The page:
Tuesday, November 22, 2011

Early Pentatonic Instruments

I was browsing a catalog I received in the mail to see if anything caught my eye for the children and I stumbled across a kinder lyre. It is a small stringed instrument with only seven strings. It is tuned to a pentatonic scale (more on that in a bit) so that the children can pluck any sequence or combination of strings and produce a musical result. I was intrigued. First, I liked the concept of the pentatonic scale. Second, I liked the idea of bringing another instrument (besides the piano which is rarely used) into the house.

Then I glanced at the price. Since this was a catalog of children's toys, I expected the lyre to be priced like a toy. Let's just say that it wasn't, and leave it at that. I tried to put it out of mind, but I found myself thinking about it over the next several days. I decided that I wanted to get a pentatonic instrument for our household and began to research in earnest.

Pentatonic Scale

(I am not a great musician or an expert at musical theory, so take this information as a novice's summary of the information she has researched. If you know more about this and think something is incorrect, please send me an email so I can update this post.)

The typical scale most of us are used to is a diatonic scale with 7 notes (A, B, C, D, E, F, G). The pentatonic scale uses only five of those notes. In an instrument tuned to the key of D, those notes would be D, E, G, A, B. Eliminating two notes from the diatonic scale results in a scale that leaves only harmonious combinations of notes. This makes an instrument tuned to a pentatonic scale an excellent choice for a first instrument for a child.

Choices for a Pentatonic First Instrument

As I was researching pentatonic instruments I found three main options: the lyre (the 7 or 10 string version is often called a kinder lyre), the glockenspiel (a metal xylophone), and the pentatonic recorder.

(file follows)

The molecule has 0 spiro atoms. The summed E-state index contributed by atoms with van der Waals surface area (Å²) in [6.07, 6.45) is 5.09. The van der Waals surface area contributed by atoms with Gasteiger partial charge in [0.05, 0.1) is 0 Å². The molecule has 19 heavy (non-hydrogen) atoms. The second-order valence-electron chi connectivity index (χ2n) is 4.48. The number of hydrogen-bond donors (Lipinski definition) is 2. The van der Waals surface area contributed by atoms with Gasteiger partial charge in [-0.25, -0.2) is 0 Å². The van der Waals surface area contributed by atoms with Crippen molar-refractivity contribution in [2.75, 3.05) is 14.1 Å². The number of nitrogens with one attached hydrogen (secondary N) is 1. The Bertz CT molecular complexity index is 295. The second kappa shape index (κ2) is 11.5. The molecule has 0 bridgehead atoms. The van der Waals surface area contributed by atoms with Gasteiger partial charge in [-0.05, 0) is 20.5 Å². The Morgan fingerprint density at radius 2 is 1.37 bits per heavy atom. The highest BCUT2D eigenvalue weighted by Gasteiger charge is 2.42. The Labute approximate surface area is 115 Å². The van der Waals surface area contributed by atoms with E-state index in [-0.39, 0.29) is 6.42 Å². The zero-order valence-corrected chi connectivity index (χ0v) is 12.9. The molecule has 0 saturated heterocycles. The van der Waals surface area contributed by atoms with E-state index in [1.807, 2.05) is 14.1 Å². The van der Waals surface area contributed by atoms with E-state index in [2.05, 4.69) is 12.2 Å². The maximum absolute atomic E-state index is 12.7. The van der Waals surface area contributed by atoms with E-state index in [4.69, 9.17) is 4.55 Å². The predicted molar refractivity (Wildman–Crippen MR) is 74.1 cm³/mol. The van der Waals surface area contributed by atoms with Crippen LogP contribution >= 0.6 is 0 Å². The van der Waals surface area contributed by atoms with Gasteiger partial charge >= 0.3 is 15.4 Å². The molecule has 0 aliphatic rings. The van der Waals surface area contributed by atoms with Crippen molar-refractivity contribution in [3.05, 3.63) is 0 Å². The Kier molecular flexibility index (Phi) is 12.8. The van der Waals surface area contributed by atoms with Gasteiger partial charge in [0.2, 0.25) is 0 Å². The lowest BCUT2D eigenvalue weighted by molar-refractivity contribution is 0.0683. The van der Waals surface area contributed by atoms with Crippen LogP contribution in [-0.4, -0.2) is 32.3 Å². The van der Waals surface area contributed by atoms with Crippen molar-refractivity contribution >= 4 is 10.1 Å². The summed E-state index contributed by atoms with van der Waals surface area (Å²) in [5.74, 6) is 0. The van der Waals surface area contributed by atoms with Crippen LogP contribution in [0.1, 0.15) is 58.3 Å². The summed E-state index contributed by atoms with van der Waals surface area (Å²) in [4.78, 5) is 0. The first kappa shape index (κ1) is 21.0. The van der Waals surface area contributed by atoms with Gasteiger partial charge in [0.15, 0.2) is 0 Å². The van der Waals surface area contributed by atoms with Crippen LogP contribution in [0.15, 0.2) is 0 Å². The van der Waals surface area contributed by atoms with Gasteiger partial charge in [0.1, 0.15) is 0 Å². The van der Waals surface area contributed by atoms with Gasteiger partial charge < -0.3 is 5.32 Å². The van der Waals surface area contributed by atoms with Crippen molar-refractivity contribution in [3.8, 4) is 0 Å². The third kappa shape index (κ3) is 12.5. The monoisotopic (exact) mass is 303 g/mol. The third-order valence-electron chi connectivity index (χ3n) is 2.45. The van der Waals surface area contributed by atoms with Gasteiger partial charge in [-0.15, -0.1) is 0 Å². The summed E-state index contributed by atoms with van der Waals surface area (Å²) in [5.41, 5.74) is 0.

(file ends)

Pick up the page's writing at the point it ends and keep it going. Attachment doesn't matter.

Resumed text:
Kinder Lyre

A kinder lyre is a small stringed instrument. The ones I looked at had either 7 or 10 strings tuned to d-e-g-a-b-D-E (-G-A-B). The music is played by plucking the strings. Here are the four kinder lyres I looked at:
  1. Harps of Lorien-Kinder Lyre
  2. Auris Pentatonic Lyre
    Here is a video that features the auris pentatonic lyre.
  3. Eyster Meadow Lyre
    This lyre in this video is an Eyster Meadow Lyre.
  4. Song of the Sea Kinder Harp target="_blank"
    Here's a sound sample of this lyre.

Pentatonic Glockenspiel

A glockenspiel is a percussion instrument similar to a xylophone. This Auris Pentatonic Glockenspiel has a beautiful tone.

Here is a video of a duet played on two of these.

Pentatonic Recorder

A pentatonic recorder is a woodwind instrument that is similar to a flute tuned to a pentatonic scale. This Choroi Pentatonic Recorder sounds beautiful.
This is a video that shows a Choroi Pentatonic Recorder (you need to skip to about 4:45 in to see it).

Which early pentatonic instrument should I choose?

In my completely novice opinion, the glockenspiel seems to be the most accessible for very young children followed by the lyre and finally the recorder. If I were making a decision on which one to get for our family (a 2 1/2 year old and a just turned four year old) I would definitely choose the glockenspiel.

I wanted the lyre though. I was more excited about playing the lyre myself, and so I chose to get that one. I think the children will be able to play it a little, and they will be able to listen to me as I learn a new instrument. Perhaps we can get a glockenspiel too later and play multi-instrument pentatonic duets. Hmm. I'm probably getting ahead of myself a little.

3 comments:

  1. I am a music therapist and I agree with your hierarchy of accessibility for these three instruments. If you are looking for a cheaper option and one that is more accessible for children, I would try desk bells or tone bars (for example, Basic Beat 8 note Resonator Bells). The child versions usually come in a full diatonic set (key of C). You can leave the F and B out for a C pentatonic scale or leave the C and F out for a G pentatonic scale. For young children I prefer the ones that are color coded. You can fade the different color notes as the child becomes better at reading music. Boomwhackers are another fun option for children.

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  2. Thanks for the input Linda. I didn't even think about hand bells (minus two) used as a pentatonic scale. That's a great idea. And the colored ones are a great idea to get little ones started on reading music.

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  3. I was looking at the Auris lyre and the Song of the Sea kinder harp for my 4 year old daughter. Does anyone know how they compare?

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